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Photo by MTA New York City Transit/ Marc A. Hermann on Wikimedia
Two new buildings in prime Williamsburg are launching affordable housing lotteries this week. The rental at 196 North 4th Street is accepting applications from New Yorkers earning 80 and 130 percent of the area median income for studios to two-bedroom apartments, starting at $1,174/month. At 660 Driggs Avenue, those earning the same AMI can apply for units, starting at $1,458/month for a two-bedroom and going up to $2,320/month for a one-bedroom.
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180 Broome Street on left; Rendering by Moso Studio
An affordable housing lottery is set to launch Wednesday for 121 mixed-income units at a brand new Lower East Side rental. The Artisan, located at 180 Broome Street, is part of the nine-site Essex Crossing development. The tower contains 263 apartments, retail at street level, office space on levels two through five, and underground access to the Market Line. Qualifying New Yorkers earning 40, 60, 130, or 165 percent of the area median income can apply for the apartments, which range from $562/month studios to $3,770/month three-bedrooms.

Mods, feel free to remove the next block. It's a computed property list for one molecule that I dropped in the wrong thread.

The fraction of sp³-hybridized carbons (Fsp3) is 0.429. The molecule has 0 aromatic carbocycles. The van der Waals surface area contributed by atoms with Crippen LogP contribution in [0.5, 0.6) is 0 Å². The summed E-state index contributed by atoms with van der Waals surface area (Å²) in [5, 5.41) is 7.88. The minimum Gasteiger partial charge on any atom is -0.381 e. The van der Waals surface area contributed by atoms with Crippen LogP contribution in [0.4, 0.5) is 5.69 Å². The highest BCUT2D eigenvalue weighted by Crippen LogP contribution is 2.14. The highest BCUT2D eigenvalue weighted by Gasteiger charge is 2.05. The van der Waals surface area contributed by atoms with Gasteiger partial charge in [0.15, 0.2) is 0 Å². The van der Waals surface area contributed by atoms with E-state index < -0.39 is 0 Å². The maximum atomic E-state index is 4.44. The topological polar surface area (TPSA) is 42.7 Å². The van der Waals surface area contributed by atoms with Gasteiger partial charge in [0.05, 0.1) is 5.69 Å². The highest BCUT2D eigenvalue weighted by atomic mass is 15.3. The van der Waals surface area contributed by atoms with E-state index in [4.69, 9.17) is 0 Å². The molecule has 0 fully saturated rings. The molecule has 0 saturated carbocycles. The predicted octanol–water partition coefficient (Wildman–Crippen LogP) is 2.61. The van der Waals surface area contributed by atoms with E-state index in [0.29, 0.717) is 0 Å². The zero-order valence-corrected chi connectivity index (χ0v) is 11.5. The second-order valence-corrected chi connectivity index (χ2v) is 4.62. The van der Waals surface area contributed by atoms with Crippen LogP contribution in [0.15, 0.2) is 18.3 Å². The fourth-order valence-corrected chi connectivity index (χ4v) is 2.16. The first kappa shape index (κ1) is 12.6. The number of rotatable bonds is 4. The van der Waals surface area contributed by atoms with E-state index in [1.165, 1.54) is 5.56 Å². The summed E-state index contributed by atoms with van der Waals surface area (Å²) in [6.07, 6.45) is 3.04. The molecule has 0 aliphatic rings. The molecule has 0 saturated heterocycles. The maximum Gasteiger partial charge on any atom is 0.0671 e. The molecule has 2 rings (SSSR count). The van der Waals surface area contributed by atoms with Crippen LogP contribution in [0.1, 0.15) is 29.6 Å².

Do you qualify?
Part of the Welling Court Mural Project; via Wikimedia
Located just steps from the Welling Court Mural Project and Socrates Sculpture Park, a new rental building in Astoria has launched an affordable housing lottery. Fifteen newly constructed units are up for grabs at the Amana Astoria, located at 14-47 29th Avenue. Qualifying New Yorkers earning 70, 80, and 130 percent of the area median income can apply for the apartments, which range from a $990/month studio to a $2,770/month two-bedroom.
Find out if you qualify